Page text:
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  8. Leo2413

    Leo2413 Well-Known Member Premium Member

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    Do you have a reasonable expectation of the rezoning in the near future?
     
  9. Westminster

    Westminster Tigress at Tiger Developments Business Member

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    Yes thankfully. It was passed by the local council for rezoning in November last year so waiting for state govt department to approve that then it's full steam ahead.
    I'm using the time to do survey and plans.
     
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  10. juzzy

    juzzy Well-Known Member

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    That is not taking in to account depreciation and tax savings. I'm assuming that would shave off roughly $5k.

    We would be ok up to about 8%, but that would mean nothing would be going in to the offset account.

    This IP would probably be our PPOR until (if) we have kids.

    Goal is capital growth. I figured best bet would be to invest in the best suburb we could afford to. Happy to listen to opinions to the contrary. I'm still learning. :)
     
  11. Leo2413

    Leo2413 Well-Known Member Premium Member

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    Really depends on your goals and risk tolerance. If the goal is CG i would be spreading the 800k on 2 ips. Just depends how much deposit you have too. Spending it on 1 ip could be good too if your buying at a good price. Many variables to consider but generally i would be spreading it over more than 1 ip.
     
  12. juzzy

    juzzy Well-Known Member

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    Is there any particular reason for that?

    I assumed a more "blue chip" IP would be better for long term growth compared to two in an area further from the CBD, or two apartments.
     
  13. Leo2413

    Leo2413 Well-Known Member Premium Member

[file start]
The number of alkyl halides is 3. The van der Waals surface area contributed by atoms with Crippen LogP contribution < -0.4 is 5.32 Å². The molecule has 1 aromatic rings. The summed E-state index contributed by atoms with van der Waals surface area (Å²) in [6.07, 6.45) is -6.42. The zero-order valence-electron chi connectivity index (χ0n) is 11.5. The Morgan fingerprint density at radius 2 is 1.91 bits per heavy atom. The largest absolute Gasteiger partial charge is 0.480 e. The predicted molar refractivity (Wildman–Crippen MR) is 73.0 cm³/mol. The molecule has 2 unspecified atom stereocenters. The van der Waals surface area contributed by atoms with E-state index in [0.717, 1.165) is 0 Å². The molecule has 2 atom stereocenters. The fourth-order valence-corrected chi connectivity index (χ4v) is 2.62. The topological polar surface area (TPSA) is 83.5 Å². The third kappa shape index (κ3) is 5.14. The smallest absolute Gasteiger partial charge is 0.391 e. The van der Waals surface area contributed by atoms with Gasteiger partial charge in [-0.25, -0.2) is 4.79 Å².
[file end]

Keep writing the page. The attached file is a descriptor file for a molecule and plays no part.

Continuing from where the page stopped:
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    Hi @juzzy,

    There is really a lot to your question but just some points, from my perspective. Quite often 'blue chip' properties are in areas where the negative cashflows can be quite high (as you've realised) making it unsustainable to grow a large portfolio (if thats your goal) because your disposable income will disappear rapidly once you get 2-3 of them, especially if your not on 2 very good incomes. The notion that 'blue chip' properties will experience quicker or more CG is not really accurate anymore. Speaking from personal experience, it has been my properties that are not in commonly believed 'blue chip' areas that have outperformed my traditional blue chip properties. Some of the reasons for this is that they are in affordable areas but have very good surrounding infrastructure, amenities, shopping centres etc.

    I prefer to buy properties with 'blue chip' potential and properties in the next suburb from 'blue chip' locations as your not going to be paying a premium for the location 'yet', able to negotiate a good price, less negative cash flows but has great chance for CG. This will also allow you to build a sustainable and larger portfolio otherwise you will hit the financial brick wall much quicker with too much negative cashflow. Also looking at long term growth is good, but its the short to medium terms of growth that will allow you to piggyback of their equity to keep building your portfolio and not coming to a halt, so thats important to remember.